Q: I was wondering if in your experience having a homeless shelter adjacent to your property brings down real estate values, we have heard arguments both ways but never really read anything concrete? Any experience with the matter would be appreciated (either way).
A: I have never lived next to a homeless shelter. But if I were buying a home, I wouldn’t put living next to a homeless shelter at the top of my list of wants for a location.
As a future home seller, your job is to eliminate potential obstacles a home buyer looks for when deciding whether to buy a home or not. You won’t be able to move this homeless shelter, so it’s always going to be there and you’ll always face a lot of negative reactions from future home buyers considering purchasing the property.
While you never want to stigmatize an operation as worthy as a homeless shelter, some buyers may have reservations about buying a home next to a homeless shelter. Before you decide, you should find out what kind of clientele the shelter services, the number of people who will live there at any one time, whether the people living there will be from the community or relocated from other areas, who will run the home, who backs the shelter financially, if the shelter is for families, and whether the policies of the home will allow people to live there for an extended period of time or only for a few days or weeks at a time.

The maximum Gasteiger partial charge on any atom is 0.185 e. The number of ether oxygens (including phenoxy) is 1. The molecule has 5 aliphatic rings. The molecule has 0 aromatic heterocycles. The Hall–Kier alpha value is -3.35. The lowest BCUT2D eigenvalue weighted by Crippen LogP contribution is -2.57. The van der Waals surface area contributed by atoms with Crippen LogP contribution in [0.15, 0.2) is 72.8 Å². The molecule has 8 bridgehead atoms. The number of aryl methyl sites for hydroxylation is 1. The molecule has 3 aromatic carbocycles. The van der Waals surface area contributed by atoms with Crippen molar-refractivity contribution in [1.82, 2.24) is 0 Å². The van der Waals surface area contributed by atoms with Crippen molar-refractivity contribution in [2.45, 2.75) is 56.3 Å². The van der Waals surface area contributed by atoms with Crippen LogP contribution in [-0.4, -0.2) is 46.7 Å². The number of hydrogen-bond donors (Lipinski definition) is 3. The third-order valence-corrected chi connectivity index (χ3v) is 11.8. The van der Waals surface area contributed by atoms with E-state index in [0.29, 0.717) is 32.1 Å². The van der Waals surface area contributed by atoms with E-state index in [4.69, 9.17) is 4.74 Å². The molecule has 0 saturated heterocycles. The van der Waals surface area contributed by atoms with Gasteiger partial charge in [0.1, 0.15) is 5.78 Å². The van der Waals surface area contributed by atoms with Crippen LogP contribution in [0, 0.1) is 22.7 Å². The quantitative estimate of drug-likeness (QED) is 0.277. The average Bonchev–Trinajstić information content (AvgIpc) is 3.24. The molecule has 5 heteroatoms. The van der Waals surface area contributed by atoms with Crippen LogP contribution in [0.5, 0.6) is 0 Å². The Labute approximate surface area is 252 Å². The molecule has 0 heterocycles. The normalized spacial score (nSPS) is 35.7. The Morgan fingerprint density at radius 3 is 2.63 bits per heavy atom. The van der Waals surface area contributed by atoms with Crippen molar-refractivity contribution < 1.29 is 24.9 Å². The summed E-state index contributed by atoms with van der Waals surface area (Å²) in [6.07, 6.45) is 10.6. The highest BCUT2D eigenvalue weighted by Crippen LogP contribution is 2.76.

Depending on the answers you get to these important questions, you may eliminate a huge number of future home buyers who would never consider living next to a shelter. And, as we’ve seen, any time you have a negative strike against a property, it’s a big reason for buyers to move onto a property with fewer negatives against it.
When would you buy a home next to a homeless shelter, dump, dry cleaners, bar or gas station? If the only way to get into your community of choice is to buy property located next to one of these, then you might consider it. Or, if you’re offered such an amazing deal you know that you’ll always be able to sell the property easily or rent it on a cash-flow positive basis.
Jan. 19, 2009.